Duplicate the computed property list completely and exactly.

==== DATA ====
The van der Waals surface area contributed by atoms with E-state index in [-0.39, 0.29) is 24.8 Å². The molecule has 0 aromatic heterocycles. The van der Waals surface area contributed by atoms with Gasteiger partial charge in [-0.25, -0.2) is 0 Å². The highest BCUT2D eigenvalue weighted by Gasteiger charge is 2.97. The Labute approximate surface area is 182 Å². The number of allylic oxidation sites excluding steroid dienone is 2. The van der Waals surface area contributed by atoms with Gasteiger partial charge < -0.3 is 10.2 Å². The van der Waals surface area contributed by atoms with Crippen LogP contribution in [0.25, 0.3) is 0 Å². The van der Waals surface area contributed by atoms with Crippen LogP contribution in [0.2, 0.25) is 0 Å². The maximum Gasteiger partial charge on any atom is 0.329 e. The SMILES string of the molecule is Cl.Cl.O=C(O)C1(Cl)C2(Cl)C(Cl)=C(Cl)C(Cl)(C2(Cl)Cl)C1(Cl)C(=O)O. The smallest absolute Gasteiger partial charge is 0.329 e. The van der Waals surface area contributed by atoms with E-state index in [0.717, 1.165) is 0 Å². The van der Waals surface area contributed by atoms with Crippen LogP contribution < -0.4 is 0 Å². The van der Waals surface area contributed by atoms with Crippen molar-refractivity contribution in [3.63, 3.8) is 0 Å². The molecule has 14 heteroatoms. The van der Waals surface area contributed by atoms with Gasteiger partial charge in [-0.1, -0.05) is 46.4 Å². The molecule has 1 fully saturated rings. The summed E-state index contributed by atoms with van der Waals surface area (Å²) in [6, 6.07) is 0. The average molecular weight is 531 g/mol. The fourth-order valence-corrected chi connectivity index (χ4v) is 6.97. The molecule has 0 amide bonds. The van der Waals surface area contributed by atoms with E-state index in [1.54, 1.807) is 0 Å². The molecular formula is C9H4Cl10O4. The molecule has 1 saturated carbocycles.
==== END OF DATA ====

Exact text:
The van der Waals surface area contributed by atoms with E-state index in [-0.39, 0.29) is 24.8 Å². The molecule has 0 aromatic heterocycles. The van der Waals surface area contributed by atoms with Gasteiger partial charge in [-0.25, -0.2) is 0 Å². The highest BCUT2D eigenvalue weighted by Gasteiger charge is 2.97. The Labute approximate surface area is 182 Å². The number of allylic oxidation sites excluding steroid dienone is 2. The van der Waals surface area contributed by atoms with Gasteiger partial charge < -0.3 is 10.2 Å². The van der Waals surface area contributed by atoms with Crippen LogP contribution in [0.25, 0.3) is 0 Å². The van der Waals surface area contributed by atoms with Crippen LogP contribution in [0.2, 0.25) is 0 Å². The maximum Gasteiger partial charge on any atom is 0.329 e. The SMILES string of the molecule is Cl.Cl.O=C(O)C1(Cl)C2(Cl)C(Cl)=C(Cl)C(Cl)(C2(Cl)Cl)C1(Cl)C(=O)O. The smallest absolute Gasteiger partial charge is 0.329 e. The van der Waals surface area contributed by atoms with E-state index in [0.717, 1.165) is 0 Å². The van der Waals surface area contributed by atoms with Crippen LogP contribution < -0.4 is 0 Å². The van der Waals surface area contributed by atoms with Crippen molar-refractivity contribution in [3.63, 3.8) is 0 Å². The molecule has 14 heteroatoms. The van der Waals surface area contributed by atoms with Gasteiger partial charge in [-0.1, -0.05) is 46.4 Å². The molecule has 1 fully saturated rings. The summed E-state index contributed by atoms with van der Waals surface area (Å²) in [6, 6.07) is 0. The average molecular weight is 531 g/mol. The fourth-order valence-corrected chi connectivity index (χ4v) is 6.97. The molecule has 0 amide bonds. The van der Waals surface area contributed by atoms with E-state index in [1.54, 1.807) is 0 Å². The molecular formula is C9H4Cl10O4. The molecule has 1 saturated carbocycles.